With that chapter now behind him, Kerberis very much a new one in Tiersen's career. One that begins with his most overtly electronic material to date. However, true to Tiersen's nuanced and subtle approach, this isn't a U-turn-like thumping piece of dance music but instead a beautifully textured, highly immersive and thoughtfully constructed electronic world to step inside of. It is both an evolution of what has come before, as well as a new space to explore.On the new album, the piano is the source, but electronics are the environment that they exist within. Tiersen explains,"You may get this intuitive thinking of, ‘oh it's piano stuff', but actually it's not. Iworked on piano tracks to begin with but that's not the core of it, they are not important. The context is the most important thing -the piano was a precursor to create something for the electronics to work around."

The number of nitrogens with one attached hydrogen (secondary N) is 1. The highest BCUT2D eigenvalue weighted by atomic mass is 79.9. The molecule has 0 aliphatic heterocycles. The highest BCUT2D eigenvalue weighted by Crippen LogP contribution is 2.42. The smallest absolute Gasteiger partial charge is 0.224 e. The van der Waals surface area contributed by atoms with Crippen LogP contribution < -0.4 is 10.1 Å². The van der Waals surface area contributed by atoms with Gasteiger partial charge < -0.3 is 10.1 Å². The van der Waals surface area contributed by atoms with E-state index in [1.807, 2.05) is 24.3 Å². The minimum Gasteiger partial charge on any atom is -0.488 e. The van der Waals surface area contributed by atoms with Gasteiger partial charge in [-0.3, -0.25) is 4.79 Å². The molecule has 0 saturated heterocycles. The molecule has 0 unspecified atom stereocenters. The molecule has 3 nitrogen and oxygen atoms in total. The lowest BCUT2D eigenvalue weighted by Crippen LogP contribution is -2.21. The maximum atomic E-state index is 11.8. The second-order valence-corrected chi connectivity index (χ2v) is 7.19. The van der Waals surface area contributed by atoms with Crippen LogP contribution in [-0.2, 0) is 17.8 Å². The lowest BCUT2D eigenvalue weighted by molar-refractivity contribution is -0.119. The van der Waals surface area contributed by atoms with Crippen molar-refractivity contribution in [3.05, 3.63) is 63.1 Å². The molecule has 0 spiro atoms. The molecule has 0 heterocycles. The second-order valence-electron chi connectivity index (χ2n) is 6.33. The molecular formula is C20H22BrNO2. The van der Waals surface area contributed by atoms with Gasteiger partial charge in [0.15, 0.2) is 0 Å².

Working in The Eskal, the studio he built on Ushant (the island where he lives, located 30 kilometres off the West coast of Brittany in the Celtic Sea), Tiersen's process for the album's recording was particularly involved. After spending the spring writing the piano parts, he went on to spend that summer meticulously creating a sample bank for the Elektron Octatrack using these parts as inspiration, following the chord progressions, playing them on instruments such as the Ondes Martenot, mellotron and harpsichord. These were then subsequently transformed, reshaped and processed. What then followed, with producer Gareth Jones (Depeche Mode, Einstürzende Neubauten), was three weeks of working with electronics, sampling, re-sampling and processing sounds to create an engulfing soundscape where the tender tones of piano keys merge with gentlypulsing electronics and an intense ambient milieu. "You get the acoustics of the studio in there as well,"he says. "So it's good that you have this mixture that comes from having electronic stuff in a big space."